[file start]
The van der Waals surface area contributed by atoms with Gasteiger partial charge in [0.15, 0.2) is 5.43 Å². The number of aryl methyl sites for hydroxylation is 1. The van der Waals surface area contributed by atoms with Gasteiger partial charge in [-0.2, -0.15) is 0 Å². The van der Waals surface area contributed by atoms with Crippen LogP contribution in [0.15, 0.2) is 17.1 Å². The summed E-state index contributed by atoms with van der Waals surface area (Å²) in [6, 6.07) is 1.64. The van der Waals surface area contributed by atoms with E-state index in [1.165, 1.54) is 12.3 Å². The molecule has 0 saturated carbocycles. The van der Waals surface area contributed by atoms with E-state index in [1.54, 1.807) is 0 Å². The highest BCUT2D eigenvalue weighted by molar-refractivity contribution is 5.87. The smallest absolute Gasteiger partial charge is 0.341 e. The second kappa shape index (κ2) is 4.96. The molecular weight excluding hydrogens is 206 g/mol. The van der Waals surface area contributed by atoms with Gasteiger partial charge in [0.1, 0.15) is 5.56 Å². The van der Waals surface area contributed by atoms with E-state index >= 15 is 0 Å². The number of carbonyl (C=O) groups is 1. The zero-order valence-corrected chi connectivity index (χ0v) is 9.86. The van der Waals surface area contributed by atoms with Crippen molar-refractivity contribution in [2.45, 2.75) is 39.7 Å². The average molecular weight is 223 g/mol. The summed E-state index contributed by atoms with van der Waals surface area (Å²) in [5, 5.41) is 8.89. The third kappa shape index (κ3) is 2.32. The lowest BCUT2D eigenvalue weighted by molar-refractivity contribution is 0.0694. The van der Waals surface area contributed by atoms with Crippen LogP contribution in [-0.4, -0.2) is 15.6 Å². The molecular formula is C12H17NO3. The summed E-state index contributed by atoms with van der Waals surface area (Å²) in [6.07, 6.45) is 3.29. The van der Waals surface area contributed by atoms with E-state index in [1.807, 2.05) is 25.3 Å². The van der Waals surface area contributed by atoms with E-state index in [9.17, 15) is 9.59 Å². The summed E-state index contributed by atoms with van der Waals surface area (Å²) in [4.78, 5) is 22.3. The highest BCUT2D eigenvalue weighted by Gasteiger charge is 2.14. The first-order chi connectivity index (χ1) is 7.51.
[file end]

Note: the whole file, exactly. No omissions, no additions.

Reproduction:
The van der Waals surface area contributed by atoms with Gasteiger partial charge in [0.15, 0.2) is 5.43 Å². The number of aryl methyl sites for hydroxylation is 1. The van der Waals surface area contributed by atoms with Gasteiger partial charge in [-0.2, -0.15) is 0 Å². The van der Waals surface area contributed by atoms with Crippen LogP contribution in [0.15, 0.2) is 17.1 Å². The summed E-state index contributed by atoms with van der Waals surface area (Å²) in [6, 6.07) is 1.64. The van der Waals surface area contributed by atoms with E-state index in [1.165, 1.54) is 12.3 Å². The molecule has 0 saturated carbocycles. The van der Waals surface area contributed by atoms with E-state index in [1.54, 1.807) is 0 Å². The highest BCUT2D eigenvalue weighted by molar-refractivity contribution is 5.87. The smallest absolute Gasteiger partial charge is 0.341 e. The second kappa shape index (κ2) is 4.96. The molecular weight excluding hydrogens is 206 g/mol. The van der Waals surface area contributed by atoms with Gasteiger partial charge in [0.1, 0.15) is 5.56 Å². The van der Waals surface area contributed by atoms with E-state index >= 15 is 0 Å². The number of carbonyl (C=O) groups is 1. The zero-order valence-corrected chi connectivity index (χ0v) is 9.86. The van der Waals surface area contributed by atoms with Crippen molar-refractivity contribution in [2.45, 2.75) is 39.7 Å². The average molecular weight is 223 g/mol. The summed E-state index contributed by atoms with van der Waals surface area (Å²) in [5, 5.41) is 8.89. The third kappa shape index (κ3) is 2.32. The lowest BCUT2D eigenvalue weighted by molar-refractivity contribution is 0.0694. The van der Waals surface area contributed by atoms with Crippen LogP contribution in [-0.4, -0.2) is 15.6 Å². The molecular formula is C12H17NO3. The summed E-state index contributed by atoms with van der Waals surface area (Å²) in [6.07, 6.45) is 3.29. The van der Waals surface area contributed by atoms with E-state index in [1.807, 2.05) is 25.3 Å². The van der Waals surface area contributed by atoms with E-state index in [9.17, 15) is 9.59 Å². The summed E-state index contributed by atoms with van der Waals surface area (Å²) in [4.78, 5) is 22.3. The highest BCUT2D eigenvalue weighted by Gasteiger charge is 2.14. The first-order chi connectivity index (χ1) is 7.51.